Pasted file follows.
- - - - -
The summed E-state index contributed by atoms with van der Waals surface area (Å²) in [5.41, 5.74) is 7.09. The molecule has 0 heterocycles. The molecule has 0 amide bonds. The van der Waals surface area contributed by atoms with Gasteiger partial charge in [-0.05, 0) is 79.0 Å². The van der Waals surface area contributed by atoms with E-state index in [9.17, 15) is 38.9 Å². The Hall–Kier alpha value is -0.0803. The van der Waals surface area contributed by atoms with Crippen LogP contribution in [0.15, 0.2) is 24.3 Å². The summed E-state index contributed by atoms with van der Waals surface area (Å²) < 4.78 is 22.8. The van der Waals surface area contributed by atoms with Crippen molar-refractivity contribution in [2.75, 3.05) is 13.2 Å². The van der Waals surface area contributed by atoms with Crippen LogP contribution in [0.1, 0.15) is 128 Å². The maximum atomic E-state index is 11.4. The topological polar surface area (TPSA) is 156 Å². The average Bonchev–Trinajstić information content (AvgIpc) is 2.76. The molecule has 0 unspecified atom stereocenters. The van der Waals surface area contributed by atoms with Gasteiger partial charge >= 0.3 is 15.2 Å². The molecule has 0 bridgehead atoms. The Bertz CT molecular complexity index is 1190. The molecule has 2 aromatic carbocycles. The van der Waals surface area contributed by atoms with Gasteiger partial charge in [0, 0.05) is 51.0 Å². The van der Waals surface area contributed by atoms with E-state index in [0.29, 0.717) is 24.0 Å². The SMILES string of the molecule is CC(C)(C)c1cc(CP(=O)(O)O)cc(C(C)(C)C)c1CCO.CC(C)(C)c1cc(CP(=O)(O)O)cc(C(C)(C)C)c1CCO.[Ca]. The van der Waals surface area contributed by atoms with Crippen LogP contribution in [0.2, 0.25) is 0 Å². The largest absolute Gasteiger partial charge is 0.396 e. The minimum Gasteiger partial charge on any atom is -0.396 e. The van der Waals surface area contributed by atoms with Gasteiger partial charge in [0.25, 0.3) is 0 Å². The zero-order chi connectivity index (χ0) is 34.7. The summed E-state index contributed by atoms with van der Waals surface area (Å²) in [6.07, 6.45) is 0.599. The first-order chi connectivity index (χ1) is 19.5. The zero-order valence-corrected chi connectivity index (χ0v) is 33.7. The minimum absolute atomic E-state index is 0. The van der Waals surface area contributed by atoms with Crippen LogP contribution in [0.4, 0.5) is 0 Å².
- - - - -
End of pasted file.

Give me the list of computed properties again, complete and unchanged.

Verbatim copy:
The summed E-state index contributed by atoms with van der Waals surface area (Å²) in [5.41, 5.74) is 7.09. The molecule has 0 heterocycles. The molecule has 0 amide bonds. The van der Waals surface area contributed by atoms with Gasteiger partial charge in [-0.05, 0) is 79.0 Å². The van der Waals surface area contributed by atoms with E-state index in [9.17, 15) is 38.9 Å². The Hall–Kier alpha value is -0.0803. The van der Waals surface area contributed by atoms with Crippen LogP contribution in [0.15, 0.2) is 24.3 Å². The summed E-state index contributed by atoms with van der Waals surface area (Å²) < 4.78 is 22.8. The van der Waals surface area contributed by atoms with Crippen molar-refractivity contribution in [2.75, 3.05) is 13.2 Å². The van der Waals surface area contributed by atoms with Crippen LogP contribution in [0.1, 0.15) is 128 Å². The maximum atomic E-state index is 11.4. The topological polar surface area (TPSA) is 156 Å². The average Bonchev–Trinajstić information content (AvgIpc) is 2.76. The molecule has 0 unspecified atom stereocenters. The van der Waals surface area contributed by atoms with Gasteiger partial charge >= 0.3 is 15.2 Å². The molecule has 0 bridgehead atoms. The Bertz CT molecular complexity index is 1190. The molecule has 2 aromatic carbocycles. The van der Waals surface area contributed by atoms with Gasteiger partial charge in [0, 0.05) is 51.0 Å². The van der Waals surface area contributed by atoms with E-state index in [0.29, 0.717) is 24.0 Å². The SMILES string of the molecule is CC(C)(C)c1cc(CP(=O)(O)O)cc(C(C)(C)C)c1CCO.CC(C)(C)c1cc(CP(=O)(O)O)cc(C(C)(C)C)c1CCO.[Ca]. The van der Waals surface area contributed by atoms with Crippen LogP contribution in [0.2, 0.25) is 0 Å². The largest absolute Gasteiger partial charge is 0.396 e. The minimum Gasteiger partial charge on any atom is -0.396 e. The van der Waals surface area contributed by atoms with Gasteiger partial charge in [0.25, 0.3) is 0 Å². The zero-order chi connectivity index (χ0) is 34.7. The summed E-state index contributed by atoms with van der Waals surface area (Å²) in [6.07, 6.45) is 0.599. The first-order chi connectivity index (χ1) is 19.5. The zero-order valence-corrected chi connectivity index (χ0v) is 33.7. The minimum absolute atomic E-state index is 0. The van der Waals surface area contributed by atoms with Crippen LogP contribution in [0.4, 0.5) is 0 Å².